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14 May 2019 | Story Thabo Kessah | Photo Tsepo Moeketsi
Prof Ashafa
Prof Ashafa’s research documents plants used by the Basotho in the management of different ailments.

The Phytomedicine and Phytopharmacology Research Programme (PPRP) in the Department of Plant Sciences on the Qwaqwa Campus researches the biological effects of medicinal plants used in the folkloric medicine of the Eastern Free State, particularly to explore the values and contribution of indigenous knowledge systems (IKS) towards broader scientific research. This is according to the programme’s principal investigator and researcher, NRF C2-rated researcher, Professor Anofi Ashafa. 

 “Our research is mainly aimed at documenting plants used by the Basotho in the management of different ailments and to further discover, isolate, and purify active phytoconstituents that are responsible for disease curation or amelioration, thereby assisting in the global promotion of accessible and affordable medication in developing countries,” said Prof Ashafa. 

Since 2012, the PPRP has worked extensively on Basotho medicinal plants (BMP) used as antimicrobials, antioxidants, antidiabetics, antitubercular, anticancer, anthelmintic, and antidiarrheal agents, starting from biological activities up to the  evaluation of the toxicity of these plants for the kidney, liver, and heart functions in order to establish safe dosage parameters. These activities have led to the discovery of four potent antidiabetic biomolecules that are awaiting the processes of patency and commercialisation. Additional outputs include 104 published peer-reviewed articles , 7 postdoctoral fellows, 6 PhDs, 9 master’s, and 16 honours graduates. 

“Our research informs teaching and the development of expertise in ethnobotany, 
phytomedicine, and phytopharmacology in order to contribute to the National Development Plan (NDP) through human capacity development, skills, and knowledge transfer.

The group is also investigating some medicinal plants on the endangered red list of the South African National Biodiversity Institute (SANBI), through micropropagation and field trials as well as proposing conservation strategies to preserve these valuable species.

The PPRP consists of postdoctoral fellows, PhD, master’s, and honours students and research is done in collaboration with several local and international universities as well as the Agricultural Research Council of South Africa.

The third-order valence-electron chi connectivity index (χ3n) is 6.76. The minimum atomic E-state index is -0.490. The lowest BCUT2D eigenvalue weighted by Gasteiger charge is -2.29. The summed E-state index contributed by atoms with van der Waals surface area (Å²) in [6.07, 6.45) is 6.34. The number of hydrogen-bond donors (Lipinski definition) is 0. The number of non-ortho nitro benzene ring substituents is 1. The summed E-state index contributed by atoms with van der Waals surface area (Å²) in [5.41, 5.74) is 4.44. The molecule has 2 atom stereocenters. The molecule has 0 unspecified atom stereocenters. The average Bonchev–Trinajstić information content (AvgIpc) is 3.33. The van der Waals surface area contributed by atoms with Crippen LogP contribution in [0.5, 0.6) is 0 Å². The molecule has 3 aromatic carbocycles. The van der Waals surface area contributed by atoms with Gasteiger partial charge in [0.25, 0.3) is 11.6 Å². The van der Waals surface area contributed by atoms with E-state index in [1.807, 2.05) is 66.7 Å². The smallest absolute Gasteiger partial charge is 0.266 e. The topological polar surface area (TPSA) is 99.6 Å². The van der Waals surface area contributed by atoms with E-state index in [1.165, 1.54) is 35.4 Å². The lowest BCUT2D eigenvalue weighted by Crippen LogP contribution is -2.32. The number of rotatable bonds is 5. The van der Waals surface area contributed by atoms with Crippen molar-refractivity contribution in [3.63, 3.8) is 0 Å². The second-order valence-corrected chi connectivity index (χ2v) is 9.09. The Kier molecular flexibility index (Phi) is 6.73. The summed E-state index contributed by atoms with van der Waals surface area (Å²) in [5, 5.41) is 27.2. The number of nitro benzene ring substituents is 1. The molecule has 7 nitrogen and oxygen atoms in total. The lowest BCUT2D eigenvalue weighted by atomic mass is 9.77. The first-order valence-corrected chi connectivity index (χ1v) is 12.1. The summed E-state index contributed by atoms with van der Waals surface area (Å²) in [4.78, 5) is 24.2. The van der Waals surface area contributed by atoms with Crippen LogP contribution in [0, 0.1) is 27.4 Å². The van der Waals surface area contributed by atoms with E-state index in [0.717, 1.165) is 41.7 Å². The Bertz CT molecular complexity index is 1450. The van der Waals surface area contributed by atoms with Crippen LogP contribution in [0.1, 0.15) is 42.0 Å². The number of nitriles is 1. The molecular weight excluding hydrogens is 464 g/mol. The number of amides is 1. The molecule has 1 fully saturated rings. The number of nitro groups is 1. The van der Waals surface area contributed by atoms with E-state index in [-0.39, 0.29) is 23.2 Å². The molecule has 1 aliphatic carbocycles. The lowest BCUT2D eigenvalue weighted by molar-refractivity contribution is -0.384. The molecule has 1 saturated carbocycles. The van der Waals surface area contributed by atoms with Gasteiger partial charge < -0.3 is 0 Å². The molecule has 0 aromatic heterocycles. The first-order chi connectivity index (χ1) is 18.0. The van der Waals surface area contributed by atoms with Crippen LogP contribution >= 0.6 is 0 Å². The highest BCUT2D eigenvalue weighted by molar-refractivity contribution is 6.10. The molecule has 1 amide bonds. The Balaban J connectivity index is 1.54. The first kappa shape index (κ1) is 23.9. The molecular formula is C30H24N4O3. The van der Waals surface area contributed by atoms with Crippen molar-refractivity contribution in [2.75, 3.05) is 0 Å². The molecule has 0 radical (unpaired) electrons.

News Archive

Kovsies still enjoy successful exchange opportunity
2010-08-25

 
Students Ian Botha, Lize Swart and SW Meintjies with Prof. Izak Groenewald (second from right) at the O.R. Tambo International Airport in Johannesburg upon the student’s recent departure to Virginia Tech. Photo: Supplied

More than a decade ago, the then Chairperson of Free State Agriculture, Piet Gous, in collaboration with the then Dean of the Faculty of Natural and Agricultural Sciences at the University of the Free State (UFS), Prof. Piet Wilke, started an exchange initiative which still makes a difference to students’ lives today.

Students at the university get the opportunity to go and study at the Virginia Polytechnic Institute and State University (Virginia Tech) in Blacksburg in the United States of America (USA) during the second semester. During the first semester the UFS then receive American students. Since its inception in 1998, 142 students have already participated in the exchange programme.

“It is not only about six months’ studies at an American university. It is about the expansion of horizons, the creation of new frames of reference and exposure to other cultures and customs in order to attain and experience more life capacity,” says Prof. Izak Groenewald, Director of the Centre for Sustainable Agriculture and Rural Development at the UFS. Prof. Groenewald has acted as coordinator of this student exchange programme since 1997.

According to Prof. Groenewald, the secret of the successful programme rests with the fact that Kovsies pay their tuition and accommodation fees at the UFS as if they were studying here. However, they enjoy the privileges at Virginia Tech. Similarly, the American students pay their corresponding fees at Virginia Tech and then enjoy the privileges offered by the UFS. 

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